Henry’s recumbent bicycle may have influenced the east-coast arm of the subsequent human-powered vehicle movement, Prof. David Gordon Wilson of MIT. He must have been aware of Henry’s article, because he wrote an article, “Where Are We Going in Bicycle Design?” published in Bicycling the previous month. He also included a photo of Henry’s recumbent in Bicycling Science, the book he coauthored with Frank Roland Whitt in 1974.
From 1967-1968 Wilson sponsored a design competition for man-powered land transportation. The winner, W.D. Lydiard, designed and actually built an enclosed mid-wheelbase recumbent bicycle. Traditionally recumbent bicycles either had the cranks behind (long wheelbase) or ahead of the front wheel (short wheelbase). Those with a long wheelbase were inconvenient to transport and had a lightly loaded front wheel that could wash out on slippery surfaces. The short wheelbase designs had an overloaded front wheel that consequently resulted limited-front-tire life and in skittish handling. If the cranks are located in the ideal location, above the front wheel, the bottom-bracket height was usually so high that the rider is placed in an uncomfortable posture. I refer to the issues with these approaches as “the recumbent packaging problem”. Refer to “Recumbents and Convergent Evolution”, below.

To reduce the pedal height, yet maintain their location over the front wheel, Lydiard used a squashed pedal path generated by a crank-slider-type mechanism. Lydiard felt that this approach could be refined to eliminate the problem of interference between the feet and pedals when putting the feet on the ground.

Wilson was apparently quite captivated by Lydiard’s mid-wheelbase, squashed-pedal-path approach. In a private communication, Wilson shared 17 permutations on this design approach, the latest being dated 1977. To my knowledge, none were actually constructed. Based on one of Wilson’s drawings, I built up a crank-rocker or treadle mechanism for my EcoVia 2.2, but power-production limitations caused me to abandon the design. See “Transcending the Pedicar, Part 2”, below.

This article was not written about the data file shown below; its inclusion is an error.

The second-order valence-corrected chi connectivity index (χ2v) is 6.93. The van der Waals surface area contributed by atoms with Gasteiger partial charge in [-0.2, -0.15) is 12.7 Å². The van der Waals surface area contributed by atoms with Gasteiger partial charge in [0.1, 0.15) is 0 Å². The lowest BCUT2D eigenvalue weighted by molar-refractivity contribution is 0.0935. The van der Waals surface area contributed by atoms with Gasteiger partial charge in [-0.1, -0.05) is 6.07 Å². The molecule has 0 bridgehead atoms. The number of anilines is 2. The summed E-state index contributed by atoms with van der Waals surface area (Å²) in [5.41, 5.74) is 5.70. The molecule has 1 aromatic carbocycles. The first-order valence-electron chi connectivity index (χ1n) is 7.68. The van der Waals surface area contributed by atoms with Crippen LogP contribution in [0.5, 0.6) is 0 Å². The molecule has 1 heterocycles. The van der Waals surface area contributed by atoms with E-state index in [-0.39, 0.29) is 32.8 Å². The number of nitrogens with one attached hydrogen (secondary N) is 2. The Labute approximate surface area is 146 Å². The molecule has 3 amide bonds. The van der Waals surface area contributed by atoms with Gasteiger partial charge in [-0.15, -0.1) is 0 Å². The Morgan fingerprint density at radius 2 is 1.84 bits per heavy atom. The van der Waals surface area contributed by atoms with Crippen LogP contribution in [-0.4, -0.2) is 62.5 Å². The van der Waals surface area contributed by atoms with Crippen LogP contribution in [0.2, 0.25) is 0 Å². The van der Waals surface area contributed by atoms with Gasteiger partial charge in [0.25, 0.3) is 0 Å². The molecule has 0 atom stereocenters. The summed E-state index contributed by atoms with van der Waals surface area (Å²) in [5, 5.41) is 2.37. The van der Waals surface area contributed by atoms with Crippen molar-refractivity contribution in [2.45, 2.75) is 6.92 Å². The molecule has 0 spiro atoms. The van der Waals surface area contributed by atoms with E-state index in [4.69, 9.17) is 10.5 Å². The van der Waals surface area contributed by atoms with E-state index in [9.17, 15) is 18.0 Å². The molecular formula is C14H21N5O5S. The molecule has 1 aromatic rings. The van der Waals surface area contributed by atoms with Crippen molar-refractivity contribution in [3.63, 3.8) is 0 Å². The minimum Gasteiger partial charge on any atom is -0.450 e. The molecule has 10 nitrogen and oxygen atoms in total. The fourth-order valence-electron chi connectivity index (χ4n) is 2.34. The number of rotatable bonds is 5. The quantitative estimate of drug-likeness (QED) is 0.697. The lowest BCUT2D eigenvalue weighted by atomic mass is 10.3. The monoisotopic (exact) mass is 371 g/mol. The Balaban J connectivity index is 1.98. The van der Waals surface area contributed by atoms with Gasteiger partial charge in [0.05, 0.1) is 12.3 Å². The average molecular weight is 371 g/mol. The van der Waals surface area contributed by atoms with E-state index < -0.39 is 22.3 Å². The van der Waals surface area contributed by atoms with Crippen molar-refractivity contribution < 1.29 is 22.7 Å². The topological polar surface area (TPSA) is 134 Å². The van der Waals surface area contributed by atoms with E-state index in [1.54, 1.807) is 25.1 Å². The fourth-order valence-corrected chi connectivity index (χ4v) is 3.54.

In 1972, while Wilson was designing linear-drive recumbents, H. Fredrick Willkie, being inspired by Wilson’s design completion, contacted him for a sketch for the design of an advanced bicycle. Interestingly, the recumbent that resulted from that sketch didn’t utilize a linear drive. Ultimately there were five iterations in this design exercise, culminating in the Avatar 2000. Willkie did two designs which he christened “Green Planet Specials”. The first version had handlebars in front of the rider’s chest connected directly to the fork and a high bottom bracket. The design was very similar to the preWW2 Rivat recumbent. Willkie found the compressed body posture uncomfortable and at Wilson’s suggestion, the second version had a lowered bottom bracket and a more leaned-back seat angle. In addition it had direct steering with the handlebars mounted beneath the seat. Wilson bought the GPSII from Willkie and continued to modify the design as the Wilson-Willkie. The seat back was made more vertical and the weight on the front wheel was reduced from about 70% to about 65%. The Avatar 1000 followed and the front-wheel loading was reduced to about 62%. Finally, with the Avatar 2000, the radical step was taken to move the front tire ahead of the bottom bracket, and the front wheel loading dropped to about 31%. Under Wilson’s guidance, two Boston-area bicycle builders, Richard Forrestal and Harald Maciejewski began manufacturing the Avatar 2000 in 1979, making it the first production recumbent since WW2. (A more comprehensive description of the evolution of the Avatar recumbent, including photos of the five vehicles above, can be found in Wilson’s article, “Evolution of Recumbent Bicycles and the Design of the Avatar Bluebell” in the proceedings of the Second International Human Powered Vehicle Scientific Symposium.